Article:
Thursday, September 03, 2009

Should Americans Witness all Executions?

Undoubtedly, Eddie Adams’ image of a South Vietnamese officer executing a captured Viet Cong guerrilla in 1968 (pictured left) stands out as one of the most disturbing photographs to emerge from the Vietnam War.

This photograph, published on the front page of the New York Times, proved to be so powerful that it provided the fuel needed to fire up the Vietnam protest movement, despite the fact that the man being executed had killed 12 people that same morning.
It didn't matter, America was still shocked and horrified by this photograph of an execution.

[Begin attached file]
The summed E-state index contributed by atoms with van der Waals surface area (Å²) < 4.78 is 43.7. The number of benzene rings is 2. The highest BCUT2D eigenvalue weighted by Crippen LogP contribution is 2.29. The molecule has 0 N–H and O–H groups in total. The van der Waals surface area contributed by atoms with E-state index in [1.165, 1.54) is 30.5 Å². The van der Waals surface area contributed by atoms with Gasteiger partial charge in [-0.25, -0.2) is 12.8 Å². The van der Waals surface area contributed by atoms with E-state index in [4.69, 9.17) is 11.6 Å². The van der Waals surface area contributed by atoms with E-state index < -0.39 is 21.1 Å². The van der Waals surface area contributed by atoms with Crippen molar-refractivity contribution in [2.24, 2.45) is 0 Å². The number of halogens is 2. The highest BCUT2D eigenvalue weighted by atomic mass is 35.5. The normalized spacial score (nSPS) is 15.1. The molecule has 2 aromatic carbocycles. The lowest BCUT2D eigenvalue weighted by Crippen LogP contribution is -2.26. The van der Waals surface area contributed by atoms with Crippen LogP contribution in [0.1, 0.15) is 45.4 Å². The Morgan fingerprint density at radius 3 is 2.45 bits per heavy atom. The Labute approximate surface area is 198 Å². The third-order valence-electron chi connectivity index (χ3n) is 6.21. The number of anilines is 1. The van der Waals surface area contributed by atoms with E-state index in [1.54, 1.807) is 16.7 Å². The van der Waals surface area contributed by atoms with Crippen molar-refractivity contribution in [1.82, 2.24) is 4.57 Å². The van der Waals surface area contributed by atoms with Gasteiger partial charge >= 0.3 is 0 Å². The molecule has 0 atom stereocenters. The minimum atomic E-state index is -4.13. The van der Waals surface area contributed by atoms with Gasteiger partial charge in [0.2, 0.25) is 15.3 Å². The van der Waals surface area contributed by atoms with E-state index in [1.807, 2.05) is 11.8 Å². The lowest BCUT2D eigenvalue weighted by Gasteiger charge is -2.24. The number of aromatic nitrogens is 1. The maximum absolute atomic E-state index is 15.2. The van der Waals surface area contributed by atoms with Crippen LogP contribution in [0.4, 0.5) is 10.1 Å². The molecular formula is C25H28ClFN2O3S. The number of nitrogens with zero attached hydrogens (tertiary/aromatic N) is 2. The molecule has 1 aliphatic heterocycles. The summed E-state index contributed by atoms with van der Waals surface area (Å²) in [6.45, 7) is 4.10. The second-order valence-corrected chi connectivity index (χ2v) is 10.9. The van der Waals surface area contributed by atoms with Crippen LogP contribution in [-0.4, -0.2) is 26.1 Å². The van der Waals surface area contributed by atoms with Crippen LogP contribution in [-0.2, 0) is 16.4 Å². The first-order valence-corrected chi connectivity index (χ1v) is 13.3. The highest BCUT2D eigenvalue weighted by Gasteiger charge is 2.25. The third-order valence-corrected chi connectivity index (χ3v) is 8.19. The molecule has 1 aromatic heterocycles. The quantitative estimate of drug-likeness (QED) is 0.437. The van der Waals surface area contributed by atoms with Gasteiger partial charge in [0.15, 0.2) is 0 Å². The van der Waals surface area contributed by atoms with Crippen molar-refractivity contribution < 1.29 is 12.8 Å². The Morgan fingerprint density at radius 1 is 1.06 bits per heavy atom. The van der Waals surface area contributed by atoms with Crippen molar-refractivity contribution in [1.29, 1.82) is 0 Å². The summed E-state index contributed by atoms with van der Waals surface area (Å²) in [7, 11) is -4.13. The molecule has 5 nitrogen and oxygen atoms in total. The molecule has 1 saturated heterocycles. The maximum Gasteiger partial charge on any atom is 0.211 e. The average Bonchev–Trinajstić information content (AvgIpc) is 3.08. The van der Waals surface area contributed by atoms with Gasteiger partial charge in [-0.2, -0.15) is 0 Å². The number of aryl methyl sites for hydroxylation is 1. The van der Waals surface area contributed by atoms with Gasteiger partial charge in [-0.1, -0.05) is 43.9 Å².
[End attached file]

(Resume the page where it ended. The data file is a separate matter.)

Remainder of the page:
Obviously, when confronted with the in-your-face reality of execution, Americans found something dehumanizing or inhumane about killing human beings deliberately.

Why then, considering capital punishment does not deter crime and is far more expensive, not to mention the discriminatory component and the arbitrariness of its application, do we overwhelmingly support the death penalty?

Unfortunately, the same photograph, if shown today, would probably not have the same impact as it did 40-years ago. The excessive materialism that pervades our culture today makes it much too easy to distract ourselves from what we don't want to see.

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